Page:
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I eat them 45%
I hunt them 9%
They hunt me 9%
I am a hand wringing, leftist, terrorist, nutjob vegan but I still kill animals whether I want to admit it or not 36%

Votes: 44

 Animals: Food for Thought

 Author:  Topic:  Posted:
Jan 31, 2002
I am an avid hunter, fisherman, and farmer, and as such have occasion to spend numerous hours working in or enjoying the great outdoors. My religious beliefs also provide extensive opportunity to interact with some of God's smaller creations. To my dismay, many people who have spent their entire lives in the vast paved cities that dot the US landscape feel compelled to speak out about animals, their treatment, and their rights.

Of course there are big time operations that campaign for better treatment of animals. They sign up dozens of stars and public personalities to try to convince you to change your ways.

Other groups take a more radical stance, burning down animal testing labs and such. Such groups are usually composed of loose knit packs of individuals who are seldom aware of the plans of their cohorts.

I would like to take the opportunity to expose the ignorance of these self styled whale savers to the readers of Adequacy.


More stories about Animals
Pet Ownership - Killing Through Kindness
Obesity and the Jennifer Lopez Message
What are Ruminants Fed (and what is a ruminant anyways)
Don't Go In The Water
Urban Scavengers
Some major flaws in Evolutionary Theory

More stories by
Right Hand Man

Protect Our Children Now
Led by a delusional group of extremists who think that nature is fed by mercy, the animal rights crowd wants to eliminate the lifestyle practiced by 98% of Americans. While the end game of the animal rights activists is to eradicate the entire human population from the face of the earth, their current projects include denying you medical treatment, stealing away your pets, ending all hunting, and forcing women to freeze to death in the winter. It is plain to see that these groups are a threat to decent society as they appear more than willing to commit acts of blatant terrorism to further their evil goals. Even while the nation faces one of its most trying times ever, these people will not relent.

They count as their bretheren the 80s icon for depravity Boy George. No decent person would ever care to associate themselves with such filth, thus we must assume that the entire animal rights movement is awash with deviancy and immorality. Despite this truth their arguments should not simply be dismissed, they must be completely dismantled so that future generations will not doom themselves by repeating their mistakes. We shall take a look at two of the main arguments raised by the underground terrorists:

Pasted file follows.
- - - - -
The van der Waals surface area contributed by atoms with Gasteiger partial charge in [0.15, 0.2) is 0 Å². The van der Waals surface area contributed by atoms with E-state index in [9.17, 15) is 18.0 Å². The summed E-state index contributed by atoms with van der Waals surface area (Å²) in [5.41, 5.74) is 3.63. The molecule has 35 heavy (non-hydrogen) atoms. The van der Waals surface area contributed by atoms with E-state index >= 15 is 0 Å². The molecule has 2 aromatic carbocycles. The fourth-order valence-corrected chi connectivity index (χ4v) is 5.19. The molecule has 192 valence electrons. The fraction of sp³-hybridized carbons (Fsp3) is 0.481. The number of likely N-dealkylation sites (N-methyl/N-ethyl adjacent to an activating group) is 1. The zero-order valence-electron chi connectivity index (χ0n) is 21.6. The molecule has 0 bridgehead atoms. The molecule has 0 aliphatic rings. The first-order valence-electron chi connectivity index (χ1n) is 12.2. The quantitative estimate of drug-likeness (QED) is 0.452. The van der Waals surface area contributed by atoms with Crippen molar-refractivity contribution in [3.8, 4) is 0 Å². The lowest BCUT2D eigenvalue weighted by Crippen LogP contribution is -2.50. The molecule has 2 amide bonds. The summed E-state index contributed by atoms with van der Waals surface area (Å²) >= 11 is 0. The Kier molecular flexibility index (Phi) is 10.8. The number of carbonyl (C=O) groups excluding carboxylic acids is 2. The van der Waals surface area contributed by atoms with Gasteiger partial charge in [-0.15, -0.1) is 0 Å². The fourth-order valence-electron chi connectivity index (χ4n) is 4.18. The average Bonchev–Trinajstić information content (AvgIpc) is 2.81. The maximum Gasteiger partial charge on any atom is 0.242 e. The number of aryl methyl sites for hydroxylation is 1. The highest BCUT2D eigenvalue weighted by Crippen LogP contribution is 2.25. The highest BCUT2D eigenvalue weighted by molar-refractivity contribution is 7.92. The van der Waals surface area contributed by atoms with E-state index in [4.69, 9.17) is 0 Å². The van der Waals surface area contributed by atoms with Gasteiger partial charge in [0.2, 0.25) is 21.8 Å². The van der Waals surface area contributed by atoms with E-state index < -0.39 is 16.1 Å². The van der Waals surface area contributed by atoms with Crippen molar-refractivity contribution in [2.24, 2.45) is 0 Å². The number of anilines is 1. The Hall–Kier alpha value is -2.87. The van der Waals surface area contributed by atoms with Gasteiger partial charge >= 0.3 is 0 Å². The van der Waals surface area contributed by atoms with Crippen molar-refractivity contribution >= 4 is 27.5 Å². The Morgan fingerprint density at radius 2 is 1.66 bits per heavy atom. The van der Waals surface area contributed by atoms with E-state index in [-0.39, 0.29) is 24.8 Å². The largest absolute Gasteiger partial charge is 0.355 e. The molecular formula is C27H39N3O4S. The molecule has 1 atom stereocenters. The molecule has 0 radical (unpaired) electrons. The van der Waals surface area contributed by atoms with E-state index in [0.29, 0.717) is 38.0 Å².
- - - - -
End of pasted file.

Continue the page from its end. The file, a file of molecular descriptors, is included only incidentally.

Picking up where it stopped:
Animals Have Rights

Obviously false. As noted by many well respected philosophers, animals certainly do not have rights. They lack Free Will, given to humans by God, and cannot make judgements based on morality. Thus they do not have rights. As anyone can see, animals will not hesitate to take a bite out of one of us for no reason at all, which shows a callous disregard for our feelings and is certainly not indicative of a respectful creature. Humans don't go around biting each other.

Even if a person cannot be convinced by the evidence above they must agree with the assertion that most animals happily give up any rights that they may have been ascribed by a few ignorant humans. Medical and cosmetic testing has gone on for dozens of years. Countless chimps, goats, rabbits and such have freely given their lives to make our lives better. How else can one explain that these lab animals continue to reproduce, providing us with an unending supply of test subjects? It is almost as if they know that if allowed to roam free they would lead much worse lives.

It is Immoral to Kill Animals

More garbage from the animal rights thugs. For a people who claim to want humans to improve their treatment of animals this is an untenable position. In the eyes of most it would be far more cruel to eat an animal while it is still alive than to simply kill it first.

I love animals as much as the next guy but the inescapable fact is that animals account for an important source of sustenance for many of us. Whether we kill the animal ourselves or have someone else do it for us, we all need to eat, thus kill, for survival. Of course there are alternatvies to eating meat, namely vegetarianism, but those people tend to be sickly, pasty, weaklings and no one wants to be in that position.

At its core the question of the morality of killing animals is pointless. It is simply the lot of human beings. We were given dominion over the animal kingdom by God and killing them simply fills our ecological niche, and our stomachs. Morality doesn't enter the equation for us, no more than it did for these animals. Animals are nourishing, tasty, and plentiful, why bother ourselves with fretting over the morality of using them for our own ends? They would turn the tables if they could.